Woody Allen’s famous quote on immortality “I don’t want to achieve immortality through my work; I want to achieve immortality through not dying. I don’t want to live on in the hearts of my countrymen; I want to live on in my apartment.” has a different meaning for Dmitry Itskov. He aims to achieve immortality both through his work and through not dying.
Dmitry Itskov is a Russian entrepreneur and billionaire, best known for creating the 2045 initiative, which aims to achieve cybernetic immortality by the year 2045.
Cited in a recent BBC article, Dmitry Itskov promises that “Within the next 30 years, I am going to make sure that we can all live forever.”
The idea sounds preposterous, but there is no doubt he is not deranged and is serious about it. It is indeed a breathtaking ambition, to achieve mind uploading by the year 2045, but could it actually be done?
The scientific director of the 2045 initiative, Randal Koene, a neuroscientist, who has done work on diverse aspects of brain modeling, believes the task is extremely difficult but not impossible, at least in theory. In a number of videos and presentations available in YouTube, he explains how existing technologies could be used, in principle, to reach this goal.
The question remains: will it ever become possible and, if so, when?
Image by Nevit Dilmen, via Wikimedia Commons
Recent news about OpenWorm, a project that aims at recreating in a computer the behaviour of a complete animal, the roundworm Caenorhabditis elegans. The OpenWorm project aims at constructing a complete model of this worm, not only of the 302 neurons and the 95 muscle cells, but also of the remaining thousand cells in each worm (more exactly, 959 somatic cell plus about 2000 germ cells in the hermaphrodite sex and 1031 cells in the males).
The one millimeter long worm C. elegans has a long history in science, as one of the animals more extensively used as a model for the study of simple multicellular organisms. It was the first animal to have its genome sequenced, in 1998.
But well before that, in 1963, Sydney Brenner proposed it as a model organism for the investigation of neural development in animals. In an effort that lasted for more than twelve years, the complete structure of the brain of C. elegans was reverse engineered, leading to a diagram of the wiring of each neuron in this simple brain. The effort of reverse engineering the worm brain included slicing, very thinly, several worm brains, obtaining roughly 8000 photos of the slices using an electron microscope and connecting, mostly by hand, each neuron section of each slice to the corresponding neuron section in the neighbor slices. The complete wiring diagram of the 302 neurons and the roughly 7000 synapses, which constitute the brain of this simple creature, was described in minute detail in a 340 pages article, published in 1986, entitled The Structure of the Nervous System of the Nematode Caenorhabditis elegans, with a running head The Mind of a Worm.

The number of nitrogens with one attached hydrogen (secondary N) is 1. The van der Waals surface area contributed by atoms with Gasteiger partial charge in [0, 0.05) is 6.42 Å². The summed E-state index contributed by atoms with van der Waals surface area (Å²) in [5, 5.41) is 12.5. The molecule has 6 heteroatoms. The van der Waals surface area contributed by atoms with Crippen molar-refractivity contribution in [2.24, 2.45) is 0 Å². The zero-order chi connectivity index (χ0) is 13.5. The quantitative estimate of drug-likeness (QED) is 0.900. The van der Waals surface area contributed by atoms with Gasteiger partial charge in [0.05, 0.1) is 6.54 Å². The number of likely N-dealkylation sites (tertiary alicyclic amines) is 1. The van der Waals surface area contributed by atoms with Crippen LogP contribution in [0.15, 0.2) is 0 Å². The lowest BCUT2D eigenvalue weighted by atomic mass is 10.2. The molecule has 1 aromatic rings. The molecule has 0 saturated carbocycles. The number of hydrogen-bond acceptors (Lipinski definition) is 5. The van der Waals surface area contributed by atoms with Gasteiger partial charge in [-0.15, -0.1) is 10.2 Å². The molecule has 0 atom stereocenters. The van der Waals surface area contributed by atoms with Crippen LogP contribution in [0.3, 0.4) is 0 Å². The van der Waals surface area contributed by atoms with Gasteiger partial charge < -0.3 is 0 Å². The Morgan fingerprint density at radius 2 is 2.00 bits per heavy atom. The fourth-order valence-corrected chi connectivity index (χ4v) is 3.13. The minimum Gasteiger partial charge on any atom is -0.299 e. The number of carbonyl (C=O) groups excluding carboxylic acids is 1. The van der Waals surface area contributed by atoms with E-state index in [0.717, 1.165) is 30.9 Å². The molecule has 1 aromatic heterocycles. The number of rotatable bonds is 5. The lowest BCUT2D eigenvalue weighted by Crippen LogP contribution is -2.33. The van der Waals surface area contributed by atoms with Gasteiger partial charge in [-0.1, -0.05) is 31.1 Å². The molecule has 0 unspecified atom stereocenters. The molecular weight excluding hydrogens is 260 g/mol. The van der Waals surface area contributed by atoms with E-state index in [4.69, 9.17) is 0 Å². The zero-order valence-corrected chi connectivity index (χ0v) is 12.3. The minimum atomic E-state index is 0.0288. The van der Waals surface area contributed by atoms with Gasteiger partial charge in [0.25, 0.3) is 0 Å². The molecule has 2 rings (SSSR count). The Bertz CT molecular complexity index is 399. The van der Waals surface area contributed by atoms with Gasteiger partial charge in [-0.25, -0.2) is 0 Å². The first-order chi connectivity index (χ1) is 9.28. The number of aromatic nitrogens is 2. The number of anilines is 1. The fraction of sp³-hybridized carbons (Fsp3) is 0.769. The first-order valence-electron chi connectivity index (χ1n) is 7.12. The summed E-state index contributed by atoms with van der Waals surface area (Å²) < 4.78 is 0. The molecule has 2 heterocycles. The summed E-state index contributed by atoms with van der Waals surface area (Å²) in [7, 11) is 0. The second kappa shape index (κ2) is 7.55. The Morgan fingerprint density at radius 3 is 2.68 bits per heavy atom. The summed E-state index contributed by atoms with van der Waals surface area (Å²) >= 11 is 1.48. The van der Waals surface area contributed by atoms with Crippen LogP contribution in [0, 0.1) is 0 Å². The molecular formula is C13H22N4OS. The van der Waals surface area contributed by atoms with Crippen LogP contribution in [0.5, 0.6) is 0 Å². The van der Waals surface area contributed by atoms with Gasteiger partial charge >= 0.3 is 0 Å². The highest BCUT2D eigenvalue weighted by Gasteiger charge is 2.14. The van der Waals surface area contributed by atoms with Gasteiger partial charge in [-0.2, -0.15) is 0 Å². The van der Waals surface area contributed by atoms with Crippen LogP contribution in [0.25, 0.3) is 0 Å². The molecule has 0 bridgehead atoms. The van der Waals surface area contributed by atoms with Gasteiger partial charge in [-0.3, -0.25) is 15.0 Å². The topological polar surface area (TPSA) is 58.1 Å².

In 2008, IEEE Spectrum, the flagship publication of the Institute for Electrical and Electronic Engineers, the major professional association of this area, dedicated a full issue to the question of the singularity. This issue received an award for the best single oopic magazine issue of that year.
In this special report, which is as actual today as it was in 2008, a number of scientists, visionaries and engineers give their opinion on whether a singularity will or will not exist. The issue covers topics related with the singularity, such as robotics, consciousness and quantum phenomena and artificial intelligence. A must read for anyone interested in the topic, one of the best unbiased assessments of whether the singularity will or will exist.
An article in the NY Times, by Kenneth Miller, addresses the question of whether or not we will one day be able to upload a brain, that is, to simulate in a computer the complete behaviour of a human brain.
The author, a neuroscientist from Columbia University, addresses carefully the challenges involved in mind uploading and whole brain emulation.
The author’s (wild) guess is that it will take centuries to determine a connectome that is detailed enough to enable us to try brain uploading.
However, he also recognises that we may not need to reconstruct all the fine details of a brain, with its billions of neurons and trillions of synapses, whose structure varies in time and space. Still, a level of detail incommensurable with existing technology would be required to even have a shot of creating a model that would reproduce actual brain behaviour.
It seems the singularity may not be over the corner, after all…
(Image by Thomas Schultz, avaliable at Wikimedia commons).